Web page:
“Very good driver” 5 of 5 starsReviewed December 9, 2014 NEW Mr Gede was our guide on the second day of our trip. He is very punctual. It is a good thing he is very fluent in english so we got good info on the places we were visiting. It is very convenient and comfortable that he has his oqn air conditioned car. Just in case he is not available, he makes sure there is a good proxy for him, but I very much prefer he do the tour. We got to see a lot of temples, a waterfall, a rice terrace and lots more. On our last day we he gave us Bali coffee, which tastes great btw. If you want to visit Bali and want to know more about the island I would recommend this guy. He has reasonable rates.

Tuesday, October 28, 2014

Such a memorable & wonderful trip ever !

“Such a memorable & wonderful trip ever !” 5 of 5 starsReviewed October 20, 2014 we had been there for 5 days 4 nights. Gede was our trip driver + tour guide + private photographer. He is a super nice man & he always give us useful information & advisor as well. His car is very clean and comfortable. we had really awesome experiences & best services in Bali ! Appreciated that gave us so much unforgettable memories & 100 % will find you again once we visit to Bali again !! Thanks Gede ^.^ Visited October 2014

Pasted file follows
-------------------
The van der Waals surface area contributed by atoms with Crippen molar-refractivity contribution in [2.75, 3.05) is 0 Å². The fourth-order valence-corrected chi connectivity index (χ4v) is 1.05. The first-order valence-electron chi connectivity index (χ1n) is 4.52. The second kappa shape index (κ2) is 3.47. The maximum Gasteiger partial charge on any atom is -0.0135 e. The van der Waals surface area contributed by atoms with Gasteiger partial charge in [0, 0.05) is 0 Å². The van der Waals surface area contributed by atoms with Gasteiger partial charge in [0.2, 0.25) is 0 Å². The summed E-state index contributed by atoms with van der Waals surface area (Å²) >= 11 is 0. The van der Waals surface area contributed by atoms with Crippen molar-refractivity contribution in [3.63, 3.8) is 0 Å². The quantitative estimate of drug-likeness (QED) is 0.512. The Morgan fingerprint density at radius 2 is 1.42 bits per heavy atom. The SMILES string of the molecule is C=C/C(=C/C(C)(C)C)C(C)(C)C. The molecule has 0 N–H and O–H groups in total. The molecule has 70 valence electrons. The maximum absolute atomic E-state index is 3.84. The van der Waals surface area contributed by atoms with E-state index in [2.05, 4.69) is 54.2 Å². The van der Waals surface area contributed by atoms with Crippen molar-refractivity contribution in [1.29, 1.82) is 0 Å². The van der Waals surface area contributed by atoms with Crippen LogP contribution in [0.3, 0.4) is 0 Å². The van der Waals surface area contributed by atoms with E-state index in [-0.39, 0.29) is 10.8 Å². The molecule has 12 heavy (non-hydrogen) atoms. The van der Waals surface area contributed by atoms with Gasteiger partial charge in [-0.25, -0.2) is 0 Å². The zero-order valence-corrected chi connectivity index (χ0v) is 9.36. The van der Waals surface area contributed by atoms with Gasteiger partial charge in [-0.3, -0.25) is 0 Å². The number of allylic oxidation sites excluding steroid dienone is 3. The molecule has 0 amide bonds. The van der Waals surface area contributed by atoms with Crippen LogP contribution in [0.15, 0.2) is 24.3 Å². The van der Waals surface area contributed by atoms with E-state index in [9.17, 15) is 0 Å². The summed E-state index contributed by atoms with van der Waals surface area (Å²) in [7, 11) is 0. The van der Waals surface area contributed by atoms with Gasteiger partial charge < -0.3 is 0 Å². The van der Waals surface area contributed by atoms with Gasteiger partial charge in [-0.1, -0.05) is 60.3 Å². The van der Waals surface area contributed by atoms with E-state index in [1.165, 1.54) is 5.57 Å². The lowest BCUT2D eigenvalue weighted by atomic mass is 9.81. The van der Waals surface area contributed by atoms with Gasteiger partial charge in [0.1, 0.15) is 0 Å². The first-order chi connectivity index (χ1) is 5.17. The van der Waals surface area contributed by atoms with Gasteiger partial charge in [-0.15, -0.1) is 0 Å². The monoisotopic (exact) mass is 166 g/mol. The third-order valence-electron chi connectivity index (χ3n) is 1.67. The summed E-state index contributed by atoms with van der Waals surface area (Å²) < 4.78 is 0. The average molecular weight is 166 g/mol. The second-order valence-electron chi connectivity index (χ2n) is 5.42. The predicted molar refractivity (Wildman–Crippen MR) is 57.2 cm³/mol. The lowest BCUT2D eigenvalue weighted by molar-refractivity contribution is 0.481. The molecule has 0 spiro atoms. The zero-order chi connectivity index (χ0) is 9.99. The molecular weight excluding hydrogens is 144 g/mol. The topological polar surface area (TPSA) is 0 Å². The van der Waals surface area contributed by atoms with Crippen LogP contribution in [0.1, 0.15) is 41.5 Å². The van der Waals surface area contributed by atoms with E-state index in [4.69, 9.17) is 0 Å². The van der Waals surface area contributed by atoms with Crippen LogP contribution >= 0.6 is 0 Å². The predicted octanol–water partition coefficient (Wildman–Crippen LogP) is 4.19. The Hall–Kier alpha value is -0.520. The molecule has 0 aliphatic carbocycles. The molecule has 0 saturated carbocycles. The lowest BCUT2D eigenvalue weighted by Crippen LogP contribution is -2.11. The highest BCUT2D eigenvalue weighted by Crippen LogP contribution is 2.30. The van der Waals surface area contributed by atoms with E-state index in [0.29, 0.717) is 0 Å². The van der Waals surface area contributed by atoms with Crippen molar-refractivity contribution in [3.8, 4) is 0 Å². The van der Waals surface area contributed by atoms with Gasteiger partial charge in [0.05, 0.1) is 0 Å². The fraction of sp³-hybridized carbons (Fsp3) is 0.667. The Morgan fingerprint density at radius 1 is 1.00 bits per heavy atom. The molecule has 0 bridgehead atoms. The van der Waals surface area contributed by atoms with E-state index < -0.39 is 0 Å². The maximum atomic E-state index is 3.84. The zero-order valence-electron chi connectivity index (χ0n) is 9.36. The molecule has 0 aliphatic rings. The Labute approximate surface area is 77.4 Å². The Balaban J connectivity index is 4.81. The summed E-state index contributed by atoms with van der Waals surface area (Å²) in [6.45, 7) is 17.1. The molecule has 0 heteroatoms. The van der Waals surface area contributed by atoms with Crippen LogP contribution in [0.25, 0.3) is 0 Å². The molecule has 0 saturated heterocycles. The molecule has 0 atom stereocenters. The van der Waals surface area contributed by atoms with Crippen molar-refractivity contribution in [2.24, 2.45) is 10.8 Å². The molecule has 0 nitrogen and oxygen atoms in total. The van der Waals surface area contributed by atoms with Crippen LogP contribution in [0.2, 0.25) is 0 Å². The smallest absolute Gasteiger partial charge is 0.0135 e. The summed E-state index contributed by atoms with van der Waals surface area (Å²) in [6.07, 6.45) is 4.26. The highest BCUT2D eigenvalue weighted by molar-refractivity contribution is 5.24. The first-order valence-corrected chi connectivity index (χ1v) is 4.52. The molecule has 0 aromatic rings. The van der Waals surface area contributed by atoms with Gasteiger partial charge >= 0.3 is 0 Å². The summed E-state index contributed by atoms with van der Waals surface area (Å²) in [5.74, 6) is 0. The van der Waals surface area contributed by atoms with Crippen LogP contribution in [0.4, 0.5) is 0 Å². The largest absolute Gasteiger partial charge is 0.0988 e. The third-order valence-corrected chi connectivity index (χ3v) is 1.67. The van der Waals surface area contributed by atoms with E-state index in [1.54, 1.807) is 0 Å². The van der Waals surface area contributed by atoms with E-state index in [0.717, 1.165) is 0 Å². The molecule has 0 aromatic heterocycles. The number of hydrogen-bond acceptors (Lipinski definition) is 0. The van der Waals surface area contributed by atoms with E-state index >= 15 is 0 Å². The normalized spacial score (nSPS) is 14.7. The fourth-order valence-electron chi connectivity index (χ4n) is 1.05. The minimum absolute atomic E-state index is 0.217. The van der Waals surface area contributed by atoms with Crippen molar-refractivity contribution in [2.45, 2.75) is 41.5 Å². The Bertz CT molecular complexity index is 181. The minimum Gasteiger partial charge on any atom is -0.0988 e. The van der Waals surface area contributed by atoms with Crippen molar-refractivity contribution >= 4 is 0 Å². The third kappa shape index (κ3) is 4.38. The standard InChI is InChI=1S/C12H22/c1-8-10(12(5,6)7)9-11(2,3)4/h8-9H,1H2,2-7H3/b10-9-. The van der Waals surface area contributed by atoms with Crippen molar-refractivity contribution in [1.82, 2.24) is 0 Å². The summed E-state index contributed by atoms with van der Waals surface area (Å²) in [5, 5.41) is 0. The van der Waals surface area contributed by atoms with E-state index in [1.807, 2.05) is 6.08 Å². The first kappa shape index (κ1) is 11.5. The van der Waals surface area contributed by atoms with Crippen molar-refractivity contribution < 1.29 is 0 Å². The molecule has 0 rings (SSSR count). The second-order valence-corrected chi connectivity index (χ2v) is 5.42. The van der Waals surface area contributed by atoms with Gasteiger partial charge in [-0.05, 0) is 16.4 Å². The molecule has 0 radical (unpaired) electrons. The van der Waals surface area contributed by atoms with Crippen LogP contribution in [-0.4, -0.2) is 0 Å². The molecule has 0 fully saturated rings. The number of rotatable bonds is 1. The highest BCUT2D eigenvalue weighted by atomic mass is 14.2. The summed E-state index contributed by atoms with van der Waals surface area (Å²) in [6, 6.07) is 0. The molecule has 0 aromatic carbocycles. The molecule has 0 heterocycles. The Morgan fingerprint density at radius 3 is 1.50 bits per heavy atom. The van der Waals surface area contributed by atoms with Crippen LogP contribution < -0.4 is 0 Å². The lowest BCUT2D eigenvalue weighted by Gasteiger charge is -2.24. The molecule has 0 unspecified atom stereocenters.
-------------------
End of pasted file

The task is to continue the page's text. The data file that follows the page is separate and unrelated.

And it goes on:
Tuesday, September 2, 2014

Trip to Bali

A trip to Bali is not really complete without visiting at least one temple. The island has over 20,000 pura (temples in Balinese) and even though it’s impossible to visit them all, a few of them are really worth the time and effort. Plus, many of them are close to each other, so you can visit several in one day. I visited these five temples over two days and managed to see rice terraces, a butterfly farm and other Bali sights, too. How to dress : Remember to bring a sarong if you visit a temple. Most temple guards will ask that you cover up your shoulders and ankles, but if you’re wearing pants and a tee, there shouldn’t be a problem. If you don’t have a sarong, you can borrow one for free at most temples. At Besakih, it’s included in your entrance fee so don’t let anyone there convince you otherwise. Unfortunately, the place is crammed with people trying to rip you off! Prices : Visiting a Balinese temple is cheap (cost is between $1-3), but there are different prices for foreigners and locals. You can find the prices below. How to get there : There are three main ways to see the temples. You either sign up for a group tour, you rent a driver (what I did) or you rent a scooter. The latter is definitely the cheapest, but sitting on a scooter all day is probably not the most comfortable way to enjoy Bali’s temples. Remember, if you bring a few friends, you can split the costs which makes it a lot cheaper.

Friday, August 29, 2014

Monkey forest